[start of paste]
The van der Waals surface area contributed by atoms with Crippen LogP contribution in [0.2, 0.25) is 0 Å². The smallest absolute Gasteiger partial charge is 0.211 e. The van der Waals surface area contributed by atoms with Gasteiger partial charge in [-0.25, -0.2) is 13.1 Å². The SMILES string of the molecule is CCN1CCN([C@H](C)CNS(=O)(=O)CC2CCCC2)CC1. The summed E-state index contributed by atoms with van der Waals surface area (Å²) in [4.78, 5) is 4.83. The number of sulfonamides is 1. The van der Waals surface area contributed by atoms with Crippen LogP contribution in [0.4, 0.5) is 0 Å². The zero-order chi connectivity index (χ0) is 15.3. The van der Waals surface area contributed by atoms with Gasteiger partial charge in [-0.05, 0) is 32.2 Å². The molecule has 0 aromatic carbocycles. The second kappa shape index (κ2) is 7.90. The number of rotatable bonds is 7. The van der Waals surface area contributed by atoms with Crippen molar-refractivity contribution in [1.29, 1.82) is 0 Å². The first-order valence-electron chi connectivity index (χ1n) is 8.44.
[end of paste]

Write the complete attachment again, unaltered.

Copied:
The van der Waals surface area contributed by atoms with Crippen LogP contribution in [0.2, 0.25) is 0 Å². The smallest absolute Gasteiger partial charge is 0.211 e. The van der Waals surface area contributed by atoms with Gasteiger partial charge in [-0.25, -0.2) is 13.1 Å². The SMILES string of the molecule is CCN1CCN([C@H](C)CNS(=O)(=O)CC2CCCC2)CC1. The summed E-state index contributed by atoms with van der Waals surface area (Å²) in [4.78, 5) is 4.83. The number of sulfonamides is 1. The van der Waals surface area contributed by atoms with Crippen LogP contribution in [0.4, 0.5) is 0 Å². The zero-order chi connectivity index (χ0) is 15.3. The van der Waals surface area contributed by atoms with Gasteiger partial charge in [-0.05, 0) is 32.2 Å². The molecule has 0 aromatic carbocycles. The second kappa shape index (κ2) is 7.90. The number of rotatable bonds is 7. The van der Waals surface area contributed by atoms with Crippen molar-refractivity contribution in [1.29, 1.82) is 0 Å². The first-order valence-electron chi connectivity index (χ1n) is 8.44.